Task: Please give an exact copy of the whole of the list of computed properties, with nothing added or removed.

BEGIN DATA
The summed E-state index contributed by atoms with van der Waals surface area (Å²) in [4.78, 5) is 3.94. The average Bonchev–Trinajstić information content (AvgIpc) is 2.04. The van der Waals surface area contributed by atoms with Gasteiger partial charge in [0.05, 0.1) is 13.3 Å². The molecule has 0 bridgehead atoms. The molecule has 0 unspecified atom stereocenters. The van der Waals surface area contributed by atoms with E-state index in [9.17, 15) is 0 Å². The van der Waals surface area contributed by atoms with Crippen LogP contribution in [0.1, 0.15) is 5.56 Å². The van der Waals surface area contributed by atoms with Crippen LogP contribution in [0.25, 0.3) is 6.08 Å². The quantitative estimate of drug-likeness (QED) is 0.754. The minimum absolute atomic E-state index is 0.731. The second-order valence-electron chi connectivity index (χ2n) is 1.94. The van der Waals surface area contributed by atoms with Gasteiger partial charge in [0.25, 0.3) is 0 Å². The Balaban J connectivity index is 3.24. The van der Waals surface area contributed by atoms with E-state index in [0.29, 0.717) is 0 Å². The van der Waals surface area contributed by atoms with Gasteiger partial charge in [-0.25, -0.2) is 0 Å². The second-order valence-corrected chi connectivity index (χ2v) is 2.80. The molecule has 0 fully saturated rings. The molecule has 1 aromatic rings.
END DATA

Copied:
The summed E-state index contributed by atoms with van der Waals surface area (Å²) in [4.78, 5) is 3.94. The average Bonchev–Trinajstić information content (AvgIpc) is 2.04. The van der Waals surface area contributed by atoms with Gasteiger partial charge in [0.05, 0.1) is 13.3 Å². The molecule has 0 bridgehead atoms. The molecule has 0 unspecified atom stereocenters. The van der Waals surface area contributed by atoms with E-state index in [9.17, 15) is 0 Å². The van der Waals surface area contributed by atoms with Crippen LogP contribution in [0.1, 0.15) is 5.56 Å². The van der Waals surface area contributed by atoms with Crippen LogP contribution in [0.25, 0.3) is 6.08 Å². The quantitative estimate of drug-likeness (QED) is 0.754. The minimum absolute atomic E-state index is 0.731. The second-order valence-electron chi connectivity index (χ2n) is 1.94. The van der Waals surface area contributed by atoms with Gasteiger partial charge in [0.25, 0.3) is 0 Å². The Balaban J connectivity index is 3.24. The van der Waals surface area contributed by atoms with E-state index in [0.29, 0.717) is 0 Å². The van der Waals surface area contributed by atoms with Gasteiger partial charge in [-0.25, -0.2) is 0 Å². The second-order valence-corrected chi connectivity index (χ2v) is 2.80. The molecule has 0 fully saturated rings. The molecule has 1 aromatic rings.